During that Skin promotional period, Nathan also saw Lewis perform at Catalina Bar & Grill in Hollywood. “What is most vivid was his gentle stage presence. He seemed comfortable and very natural onstage. No gimmicks, just a gentle soulful quality. There was something spiritual about his performance and his gentle manner that captivated the audience. His fluid falsetto and the sensual smoothness in his vocal style were very compelling.
“To me, all the songs on the album are about opening up to the creative forces in life,” Lewis said in 1992, “about spirituality—coming together as people, regardless of colour, age, upbringing or financial status. I’d say my music is subtly deep; it has an ethereal quality to it.”
Lewis’ music followed in a tradition of Black British artists who drew from their own experiences growing up as offspring of Afro-Caribbean immigrants in the UK, exposed to the more ‘tolerant’ approach in Britain to interracial friendships and relationships. These artists meshed the influence of US soul music with their own unique approach. I was reminded of pioneers like Junior (Giscombe), Loose Ends, and Imagination, who helped create that hybrid of UK/US Black music.
Picking Up Rocks blogger Hope Silverman, who was working at the CBGB’s Record Shop in 1992, attended Lewis’s New York City party for retailers, where she met the singer. “Ephraim had a presence, seemed infinitely cooler and more attractive than everyone in the room,” Siverman says. “He just had that innate magnetism. He was wearing all black, a tight turtleneck, and definitely looked fit. His voice was deep. It was a little loud in the room, because they were playing his album in the background, and so we had to lean in to talk to each other. I absolutely asked him if he was going to be touring, and he said yes. It was definitely being planned, and soon, and he was excited to get out there.”
Although Lewis never toured, the performance footage from his July 16, 1992 appearance on Letterman was great. Lewis appeared to be slightly nervous during the first song, “It Can’t Be Forever,” but, by the time he performed the second tune, “Summer Lightning,” it was as though he had angels guiding him through the hand gestures, stylish vocals, and a dramatic conclusion that damn near makes me cry.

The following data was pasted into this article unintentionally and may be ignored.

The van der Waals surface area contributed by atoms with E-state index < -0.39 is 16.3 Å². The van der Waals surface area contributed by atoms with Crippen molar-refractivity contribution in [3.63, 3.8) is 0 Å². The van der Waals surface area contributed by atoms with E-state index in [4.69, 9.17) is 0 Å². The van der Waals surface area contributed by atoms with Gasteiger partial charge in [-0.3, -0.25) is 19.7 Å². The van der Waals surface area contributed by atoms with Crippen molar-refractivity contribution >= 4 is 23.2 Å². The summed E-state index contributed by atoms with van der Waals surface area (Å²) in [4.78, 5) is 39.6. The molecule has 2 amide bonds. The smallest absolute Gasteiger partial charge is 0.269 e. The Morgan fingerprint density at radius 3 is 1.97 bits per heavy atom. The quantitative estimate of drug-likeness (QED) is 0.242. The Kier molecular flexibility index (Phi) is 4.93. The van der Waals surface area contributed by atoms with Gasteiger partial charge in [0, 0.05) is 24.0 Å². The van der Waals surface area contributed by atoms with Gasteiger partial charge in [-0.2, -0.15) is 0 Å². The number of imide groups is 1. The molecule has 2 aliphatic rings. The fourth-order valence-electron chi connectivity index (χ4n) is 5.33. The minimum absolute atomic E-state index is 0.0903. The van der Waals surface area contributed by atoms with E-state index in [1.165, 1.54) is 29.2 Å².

“There was such an incredible smoothness to his voice,” Ernest Hardy says. “It conveyed sensuality, soulfulness, yearning, and vulnerability. That last quality is really interesting to me, because it’s what all the great soul men, in their own way, have been able to convey without coming off as simps: Donny Hathaway, Luther Vandross, Isaac Hayes, Teddy Pendergrass, Barry White, Otis Redding, and the list goes on. Some of these men had incredibly macho images, and definitely created music that bolstered that aspect of their personas, but they could also be nakedly vulnerable, illustrating the complexity of Black male interiority. I think Lewis was in that camp in his very own way.”
Lisa Jefferson, who started at Elektra in 1990 and worked with Keith Sweat, Anita Baker, and Brand Nubians, remembers well the time she spent with Lewis. “He was very friendly, and he talked about his mother a lot. He thought about her a great deal. He and I connected. To me, he was special.” Still, for all of the label’s efforts, Skin only sold 150,000 units, which weren’t pop star numbers.
Another label might have dropped Lewis, but Elektra Records stuck with their investment, now determined to make him commercial. They planned a follow-up album with producer/songwriter Glen Ballard, who had previously worked with Michael Jackson and Paula Abdul. In the winter of 1994, Ephraim Lewis was sent to Los Angeles to record with producer Glen Ballard. During that same period Ballard was also in the studio with Alanis Morissette, working on Jagged Little Pill. He was impressed with Lewis’s work on the five tracks they completed. “We were doing wonderful stuff,” Ballard told Billboard in 2001. “He had this incredible voice. He left the studio one day, was going back to England for a week, and he died that night. I’m still spooked by it.”
Spin writer Charles Aaron interviewed Ballard fourteen years later. “Ephraim just didn’t get enough examples of his work for people to know how good he was. It’s such a shame.”
In the fall of 2019, Reliving My Youth podcaster Noel Fogelman posted a tribute to the late singer. “I dedicated an entire podcast to Ephraim because I felt his music fell through the cracks,” Fogelman says. He became a fan in 1992 after seeing the “Drowning in Your Eyes” video on VH1. “There really wasn’t anyone like him at the time. Grunge was emerging, and new jack swing was still around, but Ephraim’s music was in a class of its own, an alt-soul sound that was almost like a male version of Sade.”
Fogelman invited Hope Silverman to be his guest, and the two shared their memories and hopes of Lewis’ legacy. “Today, he is a forgotten artist,” Fogelman says. “If his tragic death took place during the internet age, there would’ve been a movie and a documentary based on him. The unfinished work on his unfinished second album would’ve seen the light. If one person discovered his music as a result of my show, then I did my job.”